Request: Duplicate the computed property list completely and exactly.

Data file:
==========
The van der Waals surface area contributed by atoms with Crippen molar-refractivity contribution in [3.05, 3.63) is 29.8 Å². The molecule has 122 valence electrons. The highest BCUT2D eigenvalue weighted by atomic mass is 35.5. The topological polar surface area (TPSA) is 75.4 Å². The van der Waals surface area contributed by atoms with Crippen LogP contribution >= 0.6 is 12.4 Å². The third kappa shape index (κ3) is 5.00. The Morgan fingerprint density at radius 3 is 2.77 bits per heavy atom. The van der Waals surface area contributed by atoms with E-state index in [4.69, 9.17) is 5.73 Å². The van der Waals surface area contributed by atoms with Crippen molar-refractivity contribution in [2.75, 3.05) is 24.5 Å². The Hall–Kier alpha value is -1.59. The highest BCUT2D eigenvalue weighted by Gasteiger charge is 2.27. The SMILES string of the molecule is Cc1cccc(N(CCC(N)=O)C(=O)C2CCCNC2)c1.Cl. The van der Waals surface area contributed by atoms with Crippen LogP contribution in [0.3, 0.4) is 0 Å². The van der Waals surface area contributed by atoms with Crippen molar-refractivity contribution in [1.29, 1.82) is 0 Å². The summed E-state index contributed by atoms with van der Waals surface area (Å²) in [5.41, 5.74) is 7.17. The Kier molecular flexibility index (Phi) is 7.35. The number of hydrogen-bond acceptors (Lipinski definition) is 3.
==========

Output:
The van der Waals surface area contributed by atoms with Crippen molar-refractivity contribution in [3.05, 3.63) is 29.8 Å². The molecule has 122 valence electrons. The highest BCUT2D eigenvalue weighted by atomic mass is 35.5. The topological polar surface area (TPSA) is 75.4 Å². The van der Waals surface area contributed by atoms with Crippen LogP contribution >= 0.6 is 12.4 Å². The third kappa shape index (κ3) is 5.00. The Morgan fingerprint density at radius 3 is 2.77 bits per heavy atom. The van der Waals surface area contributed by atoms with E-state index in [4.69, 9.17) is 5.73 Å². The van der Waals surface area contributed by atoms with Crippen molar-refractivity contribution in [2.75, 3.05) is 24.5 Å². The Hall–Kier alpha value is -1.59. The highest BCUT2D eigenvalue weighted by Gasteiger charge is 2.27. The SMILES string of the molecule is Cc1cccc(N(CCC(N)=O)C(=O)C2CCCNC2)c1.Cl. The van der Waals surface area contributed by atoms with Crippen LogP contribution in [0.3, 0.4) is 0 Å². The van der Waals surface area contributed by atoms with Crippen molar-refractivity contribution in [1.29, 1.82) is 0 Å². The summed E-state index contributed by atoms with van der Waals surface area (Å²) in [5.41, 5.74) is 7.17. The Kier molecular flexibility index (Phi) is 7.35. The number of hydrogen-bond acceptors (Lipinski definition) is 3.